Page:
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Laura Huntley, 18 Sep '12

The Long, Hot Summer.

I was a little girl on a rainy Sunday afternoon, playing with my Barbie dolls, I remember it so vividly. My mum switched the television channel over and I moaned at her, claiming that I had been watching the cartoons but we both knew that wasn’t true. A film had just started on the other side, this was a familiar and frequent weekend event, my mum would watch an old movie as I played with my toys. I would pretend that I wasn’t interested but I would rapidly get swept up in the dark and haunting Bette Davies, I’d gasp in shock when Clark Gable frankly didn’t give a damn about the beautiful Vivienne Leigh and I would smile at the comedy and pure glamour of Marilyn Monroe.

I was half dressing my dolls in ostentatious ball gowns and half watching ‘The Long, Hot Summer’, until I saw him, and then I forgot all about Barbie’s prior engagement with Ken. Those eyes. I stared at the screen; I had never seen such eyes, the most dreamy, delicious, piercing, scene stealing blue. I felt myself melting and when he appeared shirtless, with a bronzed chiselled torso and those eyes, my knees wobbled and I felt a peculiar sensation in my stomach. I was seven years old and hopelessly in love. I was hooked by the plot, I partly wanted Ben and Clara to live happily ever after, but I partly despised Clara because she had those eyes looking at her and loving her.

My eyes scanned the film credits once it was over. Paul Newman, I whispered his name and a crimson spider crept up my hot freckled face. I was mesmerised. My mum told me that Ben and Clara were married in real life, Paul Newman and Joanna Woodward. My mum always knew how to piss on my chips. I have never since cared for Joanne Woodward.

I felt so very lovesick that I couldn’t eat my tea, which was strange as Sunday dinner was my favourite. My mum sent me to bed without dessert and just this once, I didn’t care, even though it was Sara Lee’s double chocolate gateaux. I closed my eyes and placed myself within the film, his sultry voice called my name.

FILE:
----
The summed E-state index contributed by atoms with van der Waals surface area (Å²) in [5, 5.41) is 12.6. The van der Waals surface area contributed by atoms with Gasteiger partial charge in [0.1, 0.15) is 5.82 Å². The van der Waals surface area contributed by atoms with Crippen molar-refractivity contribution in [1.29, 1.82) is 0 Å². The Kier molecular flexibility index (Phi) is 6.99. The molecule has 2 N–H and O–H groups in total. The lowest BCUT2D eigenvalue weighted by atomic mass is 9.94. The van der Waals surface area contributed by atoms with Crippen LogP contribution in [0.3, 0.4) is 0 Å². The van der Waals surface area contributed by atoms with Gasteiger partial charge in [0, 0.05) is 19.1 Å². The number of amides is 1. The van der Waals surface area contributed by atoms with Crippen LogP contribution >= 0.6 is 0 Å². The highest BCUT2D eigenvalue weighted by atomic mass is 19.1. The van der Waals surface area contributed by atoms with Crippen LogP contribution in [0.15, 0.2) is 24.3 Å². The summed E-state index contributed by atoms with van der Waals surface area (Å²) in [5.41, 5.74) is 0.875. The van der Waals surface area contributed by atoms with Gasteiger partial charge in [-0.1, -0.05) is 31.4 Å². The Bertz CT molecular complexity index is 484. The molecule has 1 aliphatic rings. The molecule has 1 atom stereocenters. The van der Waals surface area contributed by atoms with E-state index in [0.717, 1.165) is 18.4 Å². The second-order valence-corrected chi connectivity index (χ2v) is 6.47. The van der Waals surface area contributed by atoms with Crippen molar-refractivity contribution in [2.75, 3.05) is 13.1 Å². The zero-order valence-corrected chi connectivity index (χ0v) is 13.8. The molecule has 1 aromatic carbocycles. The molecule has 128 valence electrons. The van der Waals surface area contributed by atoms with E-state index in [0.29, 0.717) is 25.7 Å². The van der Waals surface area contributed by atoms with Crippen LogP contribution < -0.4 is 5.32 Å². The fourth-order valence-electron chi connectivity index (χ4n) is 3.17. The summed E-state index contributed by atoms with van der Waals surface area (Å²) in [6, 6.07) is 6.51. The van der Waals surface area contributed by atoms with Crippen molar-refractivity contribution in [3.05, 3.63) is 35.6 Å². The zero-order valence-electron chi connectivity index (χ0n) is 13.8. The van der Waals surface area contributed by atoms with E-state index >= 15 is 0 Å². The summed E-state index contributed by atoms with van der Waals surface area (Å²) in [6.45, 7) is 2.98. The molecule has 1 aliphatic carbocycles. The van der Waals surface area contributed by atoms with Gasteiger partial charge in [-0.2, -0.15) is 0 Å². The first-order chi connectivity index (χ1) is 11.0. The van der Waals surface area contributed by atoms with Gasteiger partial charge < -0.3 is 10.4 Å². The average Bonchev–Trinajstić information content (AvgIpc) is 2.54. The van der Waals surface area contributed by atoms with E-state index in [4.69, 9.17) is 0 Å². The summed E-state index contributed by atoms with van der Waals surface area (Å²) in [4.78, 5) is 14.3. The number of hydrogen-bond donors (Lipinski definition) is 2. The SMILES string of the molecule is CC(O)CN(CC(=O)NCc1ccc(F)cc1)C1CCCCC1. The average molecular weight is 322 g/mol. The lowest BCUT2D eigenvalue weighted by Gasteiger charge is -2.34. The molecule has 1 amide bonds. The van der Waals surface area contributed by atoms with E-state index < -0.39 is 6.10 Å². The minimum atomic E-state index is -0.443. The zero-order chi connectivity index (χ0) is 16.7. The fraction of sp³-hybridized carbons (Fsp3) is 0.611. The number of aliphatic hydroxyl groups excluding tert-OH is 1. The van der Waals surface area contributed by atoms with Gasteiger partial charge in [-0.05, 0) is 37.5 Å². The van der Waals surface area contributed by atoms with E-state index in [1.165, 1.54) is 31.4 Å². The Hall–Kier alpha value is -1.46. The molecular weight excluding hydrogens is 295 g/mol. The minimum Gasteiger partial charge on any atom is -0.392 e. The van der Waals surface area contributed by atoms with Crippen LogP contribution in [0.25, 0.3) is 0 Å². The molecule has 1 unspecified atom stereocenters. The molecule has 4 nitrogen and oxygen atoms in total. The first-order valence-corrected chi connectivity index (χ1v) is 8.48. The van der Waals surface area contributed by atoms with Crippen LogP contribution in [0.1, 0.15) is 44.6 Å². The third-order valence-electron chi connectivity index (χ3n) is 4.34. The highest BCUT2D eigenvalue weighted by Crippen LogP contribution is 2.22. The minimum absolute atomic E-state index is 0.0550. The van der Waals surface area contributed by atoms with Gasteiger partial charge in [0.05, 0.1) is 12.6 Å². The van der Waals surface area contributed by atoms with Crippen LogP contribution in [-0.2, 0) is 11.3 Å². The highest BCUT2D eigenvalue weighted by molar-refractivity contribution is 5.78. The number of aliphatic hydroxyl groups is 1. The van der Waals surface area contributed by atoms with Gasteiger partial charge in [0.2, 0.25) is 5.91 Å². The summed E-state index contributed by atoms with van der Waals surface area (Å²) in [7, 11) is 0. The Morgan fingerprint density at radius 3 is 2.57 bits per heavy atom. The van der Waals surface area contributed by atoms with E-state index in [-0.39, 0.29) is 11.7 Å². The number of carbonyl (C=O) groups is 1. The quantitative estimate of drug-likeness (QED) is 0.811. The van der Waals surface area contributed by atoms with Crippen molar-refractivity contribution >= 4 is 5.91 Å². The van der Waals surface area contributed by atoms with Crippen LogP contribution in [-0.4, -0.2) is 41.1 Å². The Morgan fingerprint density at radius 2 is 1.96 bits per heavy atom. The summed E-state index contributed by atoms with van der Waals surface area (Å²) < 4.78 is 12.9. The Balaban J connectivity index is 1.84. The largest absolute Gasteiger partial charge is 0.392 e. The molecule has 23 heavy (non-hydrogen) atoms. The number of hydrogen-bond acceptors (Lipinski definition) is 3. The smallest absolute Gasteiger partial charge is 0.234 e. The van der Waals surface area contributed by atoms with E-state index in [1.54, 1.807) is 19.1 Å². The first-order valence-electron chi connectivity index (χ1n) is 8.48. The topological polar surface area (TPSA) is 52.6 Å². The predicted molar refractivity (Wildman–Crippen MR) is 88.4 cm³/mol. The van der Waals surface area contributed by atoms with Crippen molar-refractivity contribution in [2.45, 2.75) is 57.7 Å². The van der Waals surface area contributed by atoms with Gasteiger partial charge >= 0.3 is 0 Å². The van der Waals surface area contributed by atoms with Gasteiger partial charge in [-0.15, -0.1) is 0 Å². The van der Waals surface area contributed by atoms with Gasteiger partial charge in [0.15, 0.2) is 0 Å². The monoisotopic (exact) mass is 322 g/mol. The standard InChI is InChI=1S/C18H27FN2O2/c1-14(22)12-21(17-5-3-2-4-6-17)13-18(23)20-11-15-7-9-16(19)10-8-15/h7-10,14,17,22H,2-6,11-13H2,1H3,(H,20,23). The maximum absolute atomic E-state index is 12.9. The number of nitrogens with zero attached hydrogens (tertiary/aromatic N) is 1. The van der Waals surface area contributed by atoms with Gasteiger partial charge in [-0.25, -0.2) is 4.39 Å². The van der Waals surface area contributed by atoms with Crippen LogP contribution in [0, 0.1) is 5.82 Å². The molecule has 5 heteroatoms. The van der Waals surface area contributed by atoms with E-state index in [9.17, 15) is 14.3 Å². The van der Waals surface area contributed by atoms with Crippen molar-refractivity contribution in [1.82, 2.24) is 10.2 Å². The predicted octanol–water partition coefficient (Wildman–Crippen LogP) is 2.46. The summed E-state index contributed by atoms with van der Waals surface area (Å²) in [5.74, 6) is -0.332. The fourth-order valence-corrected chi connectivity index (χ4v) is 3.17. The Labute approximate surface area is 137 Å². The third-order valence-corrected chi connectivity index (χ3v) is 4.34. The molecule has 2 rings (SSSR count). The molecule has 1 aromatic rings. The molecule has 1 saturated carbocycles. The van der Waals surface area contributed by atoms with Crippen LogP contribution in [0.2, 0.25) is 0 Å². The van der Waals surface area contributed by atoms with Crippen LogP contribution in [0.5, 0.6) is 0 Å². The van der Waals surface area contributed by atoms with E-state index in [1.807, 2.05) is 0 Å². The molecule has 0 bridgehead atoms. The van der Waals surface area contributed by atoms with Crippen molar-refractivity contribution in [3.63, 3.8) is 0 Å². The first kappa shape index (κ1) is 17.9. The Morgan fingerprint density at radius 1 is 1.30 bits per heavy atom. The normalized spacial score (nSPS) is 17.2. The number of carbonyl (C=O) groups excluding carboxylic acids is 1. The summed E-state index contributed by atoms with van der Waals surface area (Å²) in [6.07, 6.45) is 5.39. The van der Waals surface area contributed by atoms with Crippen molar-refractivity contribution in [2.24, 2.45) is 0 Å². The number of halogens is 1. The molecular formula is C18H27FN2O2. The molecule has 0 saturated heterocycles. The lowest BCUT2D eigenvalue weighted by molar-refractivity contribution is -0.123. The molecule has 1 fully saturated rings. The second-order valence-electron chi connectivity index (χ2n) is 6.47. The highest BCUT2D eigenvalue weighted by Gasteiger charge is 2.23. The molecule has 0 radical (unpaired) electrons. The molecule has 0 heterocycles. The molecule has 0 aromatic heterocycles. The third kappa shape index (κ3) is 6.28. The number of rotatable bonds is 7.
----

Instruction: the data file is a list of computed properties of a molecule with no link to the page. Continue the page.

After that, I developed an obsession with eye colour. I checked everyone I came into contact with, all the children at school, the milkman, the customers in the tiny local shop, the passengers on every bus, but nobody had eyes as blue as Paul Newman.

Brown eyed boys couldn’t delight me. I had the blues about those blues. I wanted to look into the eyes of a boy and see an ocean, have my breath taken away, find my own soul there. I wanted to find the bluest eyed boy and make him mine. I wanted to be Clara. I wanted my own long, hot summer.

I grew up, became a confused teenager, a time that I did not relish. None of my friends understood my unusual quest, they were happy decorating their pencil cases with stickers of floppy haired band members in jeans, but that wasn’t what I wanted.

As spring arrived, along with my sixteenth birthday, hormones fell with April showers; lust arrived with baby pink blossom buds. I had stirrings and yearnings and longings and needs. I was frustrated, empty and so desperate to be touched that I would lie on my bedroom floor, like a wretched wild wounded animal, for hours, wailing, feeling it as a palpable pain.

The boys in my school year must have felt similar pangs because, all of a sudden, they talked to my chest and looked at my legs and begged me to meet them in the evenings, to go to the park and kiss badly against an uncomfortable tree trunk. I tried it, I wanted to be kissed, tasted, devoured, but I couldn’t feel the magic, the butterflies had died, nothing danced and teased and tickled within my abdomen. I still wanted those blues. I wanted a man, a man with a chiselled torso who would stand, half naked, outside my bed chamber and seductively call out my name. I still wanted Ben. I still wanted Paul Newman and the longest, hottest summer.

College was a riot, pubs, nightclubs, lager, spirits, too many late nights and early mornings. I went along with the frolics and played my part but there was something always missing. I never saw those eyes, those exotic blues.

University was even better, a diverse and eclectic mix of new and old friends, different experiences and perspectives, being a tiny goldfish in a vast yet noisy sea. I even found a film club which was wonderful. We’d all meet up, drink wine and watch old movies. One night, we watched ‘The Long, Hot Summer’ and I felt ill with desire, dizzy, strange, hot and sticky. I was seven years old again, transported back in time to my mum’s living room, silly, foolish, lovesick and in awe.

Now I am knocking on the door of forty and I look around at all my friends, cosy, coupled, married, mothers and fathers. I am still alone, untouched, burning, and still waiting for those blues. I wonder sometimes, if I should have settled, would I be happier. I worry sometimes; where are those blues and will I ever find them. But I so want and need those blues and so I will wait.

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